Actually it was the emergence of Sourav Ganguly in the Sahara Cup and that Independence Cup final against against Pakistan that powered my love for Kolkata to such an extent that I supported Bengal for Ranji Trophy and prayed for more players from the state to get into the Indian team. But I still believed in only one dada, the Bengal Tiger; the one who made me believe that my cricket was about Bengal. What Sourav was to me was what was Sachin Tendulkar to many people and also everything that I loved cricket for. If I ever watched and played cricket, it was for this one man, his courage and his legendary spirit which transformed the Indian cricket. After his retirement, cricket has been boring; Indian cricket lost it’s charm as new players, the style icons and blind cricket followed. With Sourav, and through cricket lived and died for me; what followed was IPL and baseball cricket; the only class was what was left in the form of his contemporaries; Sachin Tendulkar, Rahul Dravid and VVS Laxman; after they leave the void will be too big and what will be left shall be just a few kids who do dance steps in the crease and try new shots with their eyes wide shut. In the end, my cricket will have a Bengali soul and it will stay related to Kolkata in my mind; it will always be so.

While our first journey was on train, the last one was half-train and half-flight. It was from the Chennai Airport that we had to board that Air India flight. They didn’t fail to delay the flight and the stories I had heard about Air India were proven true. As my last few journeys were in Kingfisher Airlines and Emirates, I didn’t had the opportunity to feel the Indian Air for some time. We were already there early and as the flight was delayed, it was as if we spent an eternity at the airport. In that case, spending time at the Kochi International Airport would have been more fun. Finally, when we got in, the flight looked kind of old, but as the crew looked extremely old, the flight’s age was not at all considered high by me. The TV channels were mental, but the food was fine. As the return was by Jet Airways, the flight was on time, but it was a low-cost airline. Chennai was hot, but what was to come at Kolkata waseven higher temperature; it was a different kind of heat and not the type I had in South India; it didn’t burn me that much, but it was as if the heat got inside you. Thank God for the ice creams; without them I would not have made it to the end of the trip. In the end, it was the rain which came in as a block; thus it can be said that there was everything; may be I should have waited for snow.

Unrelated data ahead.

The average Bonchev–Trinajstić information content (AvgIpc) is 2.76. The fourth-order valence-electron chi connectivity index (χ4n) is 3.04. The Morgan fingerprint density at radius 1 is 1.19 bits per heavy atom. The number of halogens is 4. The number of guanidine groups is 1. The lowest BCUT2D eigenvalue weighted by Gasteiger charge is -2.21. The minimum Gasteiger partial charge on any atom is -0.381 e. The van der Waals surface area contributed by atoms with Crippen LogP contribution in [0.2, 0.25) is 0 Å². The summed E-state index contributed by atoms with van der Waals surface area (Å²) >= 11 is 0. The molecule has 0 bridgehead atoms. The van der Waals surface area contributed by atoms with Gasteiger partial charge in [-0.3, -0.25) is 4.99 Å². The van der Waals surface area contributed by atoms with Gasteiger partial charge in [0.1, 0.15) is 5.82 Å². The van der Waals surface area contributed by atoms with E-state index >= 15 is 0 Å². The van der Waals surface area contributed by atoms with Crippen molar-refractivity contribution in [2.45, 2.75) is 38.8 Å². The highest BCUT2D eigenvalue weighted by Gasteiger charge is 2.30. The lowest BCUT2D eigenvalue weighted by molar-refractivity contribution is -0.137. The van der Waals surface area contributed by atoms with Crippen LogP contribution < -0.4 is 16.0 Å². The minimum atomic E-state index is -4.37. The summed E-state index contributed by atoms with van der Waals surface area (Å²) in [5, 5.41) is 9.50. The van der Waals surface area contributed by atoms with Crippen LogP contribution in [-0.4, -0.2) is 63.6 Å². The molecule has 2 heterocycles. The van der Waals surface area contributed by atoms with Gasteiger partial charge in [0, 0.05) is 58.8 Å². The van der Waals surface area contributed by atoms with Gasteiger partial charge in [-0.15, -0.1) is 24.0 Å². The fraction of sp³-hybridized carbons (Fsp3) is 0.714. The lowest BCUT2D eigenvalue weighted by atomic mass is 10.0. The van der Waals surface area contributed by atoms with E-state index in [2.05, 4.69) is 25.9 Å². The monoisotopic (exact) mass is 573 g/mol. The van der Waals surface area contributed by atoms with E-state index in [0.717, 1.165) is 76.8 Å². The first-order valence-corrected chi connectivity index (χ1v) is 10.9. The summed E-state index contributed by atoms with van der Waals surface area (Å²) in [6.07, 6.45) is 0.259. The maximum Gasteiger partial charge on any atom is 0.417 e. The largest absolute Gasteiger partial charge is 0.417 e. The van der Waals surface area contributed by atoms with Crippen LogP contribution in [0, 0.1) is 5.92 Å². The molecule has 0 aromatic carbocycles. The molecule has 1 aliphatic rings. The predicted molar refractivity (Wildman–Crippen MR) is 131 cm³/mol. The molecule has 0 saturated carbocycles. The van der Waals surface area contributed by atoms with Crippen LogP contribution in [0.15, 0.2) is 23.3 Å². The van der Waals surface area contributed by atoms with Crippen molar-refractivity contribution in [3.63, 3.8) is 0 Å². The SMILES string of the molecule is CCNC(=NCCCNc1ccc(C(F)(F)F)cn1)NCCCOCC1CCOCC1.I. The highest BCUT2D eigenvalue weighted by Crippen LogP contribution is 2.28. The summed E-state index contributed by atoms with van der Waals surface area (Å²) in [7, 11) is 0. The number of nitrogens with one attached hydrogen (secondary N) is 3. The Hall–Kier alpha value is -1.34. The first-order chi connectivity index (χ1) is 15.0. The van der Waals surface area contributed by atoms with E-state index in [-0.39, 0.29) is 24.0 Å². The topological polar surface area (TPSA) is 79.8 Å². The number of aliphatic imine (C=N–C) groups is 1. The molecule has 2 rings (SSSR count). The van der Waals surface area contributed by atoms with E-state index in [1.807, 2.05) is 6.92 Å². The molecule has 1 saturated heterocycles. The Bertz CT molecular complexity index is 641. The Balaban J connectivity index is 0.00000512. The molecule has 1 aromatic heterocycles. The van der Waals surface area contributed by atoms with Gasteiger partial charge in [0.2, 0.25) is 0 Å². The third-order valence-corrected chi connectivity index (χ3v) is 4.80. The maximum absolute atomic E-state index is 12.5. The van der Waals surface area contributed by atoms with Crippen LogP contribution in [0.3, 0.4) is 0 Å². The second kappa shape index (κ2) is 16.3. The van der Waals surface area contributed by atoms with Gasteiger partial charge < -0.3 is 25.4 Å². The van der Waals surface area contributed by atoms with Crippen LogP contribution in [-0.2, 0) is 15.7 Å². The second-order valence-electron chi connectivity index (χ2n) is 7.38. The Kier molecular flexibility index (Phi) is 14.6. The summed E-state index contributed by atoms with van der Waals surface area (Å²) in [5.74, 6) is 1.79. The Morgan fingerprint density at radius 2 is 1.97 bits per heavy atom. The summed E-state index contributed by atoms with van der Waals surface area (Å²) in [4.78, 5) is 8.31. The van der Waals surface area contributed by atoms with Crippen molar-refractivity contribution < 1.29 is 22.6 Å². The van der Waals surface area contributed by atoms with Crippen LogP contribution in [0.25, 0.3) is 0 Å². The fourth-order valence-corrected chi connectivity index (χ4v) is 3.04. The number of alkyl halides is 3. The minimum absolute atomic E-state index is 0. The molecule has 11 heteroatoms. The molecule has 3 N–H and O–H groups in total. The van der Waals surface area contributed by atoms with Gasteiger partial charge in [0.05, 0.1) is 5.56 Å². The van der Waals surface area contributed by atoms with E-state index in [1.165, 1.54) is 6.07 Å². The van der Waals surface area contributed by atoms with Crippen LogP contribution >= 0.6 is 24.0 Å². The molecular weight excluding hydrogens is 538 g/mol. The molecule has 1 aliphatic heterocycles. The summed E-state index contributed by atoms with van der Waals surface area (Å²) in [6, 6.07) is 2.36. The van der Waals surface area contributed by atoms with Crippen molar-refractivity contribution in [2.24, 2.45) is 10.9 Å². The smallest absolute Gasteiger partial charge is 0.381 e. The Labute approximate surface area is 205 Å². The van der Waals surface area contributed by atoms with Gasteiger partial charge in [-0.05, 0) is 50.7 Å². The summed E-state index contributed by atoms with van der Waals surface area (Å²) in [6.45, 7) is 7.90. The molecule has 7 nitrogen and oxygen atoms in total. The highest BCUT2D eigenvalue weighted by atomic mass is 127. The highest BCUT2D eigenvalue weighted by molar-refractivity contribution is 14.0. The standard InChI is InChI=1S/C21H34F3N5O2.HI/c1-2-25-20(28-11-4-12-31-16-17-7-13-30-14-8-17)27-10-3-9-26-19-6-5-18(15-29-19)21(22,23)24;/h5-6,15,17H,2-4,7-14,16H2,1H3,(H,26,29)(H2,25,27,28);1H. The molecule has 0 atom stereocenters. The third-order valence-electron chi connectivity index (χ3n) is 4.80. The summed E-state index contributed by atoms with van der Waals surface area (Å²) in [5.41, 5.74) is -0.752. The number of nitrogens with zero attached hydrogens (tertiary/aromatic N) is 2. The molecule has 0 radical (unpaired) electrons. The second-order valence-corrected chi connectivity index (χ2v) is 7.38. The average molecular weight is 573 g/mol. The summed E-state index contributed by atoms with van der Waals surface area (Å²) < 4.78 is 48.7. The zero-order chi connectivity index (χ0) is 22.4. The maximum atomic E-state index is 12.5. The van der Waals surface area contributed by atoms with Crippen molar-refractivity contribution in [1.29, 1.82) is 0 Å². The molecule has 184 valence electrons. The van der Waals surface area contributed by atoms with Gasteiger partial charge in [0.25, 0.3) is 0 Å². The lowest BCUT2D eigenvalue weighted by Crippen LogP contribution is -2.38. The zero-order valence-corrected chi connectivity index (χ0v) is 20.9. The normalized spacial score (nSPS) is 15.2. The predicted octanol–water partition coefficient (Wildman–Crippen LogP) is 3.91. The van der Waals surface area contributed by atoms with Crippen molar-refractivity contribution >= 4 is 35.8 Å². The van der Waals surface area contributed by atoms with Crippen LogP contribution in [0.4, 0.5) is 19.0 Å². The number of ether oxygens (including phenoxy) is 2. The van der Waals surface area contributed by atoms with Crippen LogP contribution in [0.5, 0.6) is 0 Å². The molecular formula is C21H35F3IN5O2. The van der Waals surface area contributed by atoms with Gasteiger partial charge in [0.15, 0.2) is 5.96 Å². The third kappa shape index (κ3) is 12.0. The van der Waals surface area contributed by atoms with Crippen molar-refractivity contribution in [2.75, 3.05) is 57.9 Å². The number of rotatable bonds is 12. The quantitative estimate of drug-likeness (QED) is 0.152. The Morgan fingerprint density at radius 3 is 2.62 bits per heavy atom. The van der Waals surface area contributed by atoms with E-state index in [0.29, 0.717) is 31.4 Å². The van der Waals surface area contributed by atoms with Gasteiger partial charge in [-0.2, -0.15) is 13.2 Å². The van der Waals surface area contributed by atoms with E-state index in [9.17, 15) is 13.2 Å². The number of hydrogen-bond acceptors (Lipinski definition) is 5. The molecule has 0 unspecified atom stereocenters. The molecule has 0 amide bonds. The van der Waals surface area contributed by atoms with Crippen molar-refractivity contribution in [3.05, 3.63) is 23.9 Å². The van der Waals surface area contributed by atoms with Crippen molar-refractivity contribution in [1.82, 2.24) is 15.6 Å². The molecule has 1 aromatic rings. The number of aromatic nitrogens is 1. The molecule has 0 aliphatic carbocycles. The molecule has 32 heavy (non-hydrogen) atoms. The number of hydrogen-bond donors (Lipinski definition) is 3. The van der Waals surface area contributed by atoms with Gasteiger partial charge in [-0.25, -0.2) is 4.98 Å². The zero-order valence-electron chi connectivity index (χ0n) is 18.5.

The first thing in Kolkata to visit is obviously the Victoria Memorial, the building dedicated to Queen Victoria when India was under British Raj. It is a combination of every good element; European, Byzantine, Mughal, Saracen and even some Indian features. It’s central dome is a wonderful thing reminding us of Renaissance architecture even as it is not of that period. I consider this my favourite monument in India as it’s story is not based on blood or fake love; it was a monument from the people to the ruler and it will always be so. But the photo I shared is the Calcutta Jain Temple which was so simple, yet so beautiful to watch. It had something which I never saw anywhere else in India; the four temples in the complex differed so much from each other, yet maintained that one spiritual feeling, calmness and serenity. The Science city of Kolkata was a great experience; The Space Theatre which projects movie all the way upto the huge dome along with so many galleries and attractions make it something worth a very long visit. Dakshineshwar Kali Temple and Belur Math are two things you don’t want to miss in terms of spirituality. Kalighat Temple was smaller, crowded and affected by povery and health problems around; there is no wonder that Missionaries of Charity had to being at the place.

St. Paul’s Cathedral is the most well known of the churches, but it looked just like a British church scaled down for me. Looking at too many churches in England seemed to have affected my vision at that time. There were many less known churches around and travelling around trams would have been a good idea, but looking at how old they looked, had to avoid them. During one of those church visits, I met a few youngsters; they said they worked in a bank from my area; I asked them for Federal Bank and South Indian Bank, but they said it was Dhanlaxmi Bank. They told me their names, but considering wonderful lack of ability to speak Bengali names, they told me to call them Paul, Joy and another name which I forgot. I do wish I could go back and learn their names; their original names. But as our time there was limited considering how historic a city Kolkata is, we had to run a lot; even shopping there was not that much to be. But in the end, we knew that even if the city looks dull and untidy in many areas, it was truly a City of Joy; a city of wonderful people, always happy to help. Asking for directions in Hindi was kind of messed up, but that made me realise that I can speak Hindi. I would end this one thanking Missionarie of Charity for the wonderful service they are doing there; the visit to the Mother House and the Tomb of Blessed Mother Teresa; it completed my journey.

Diving out —>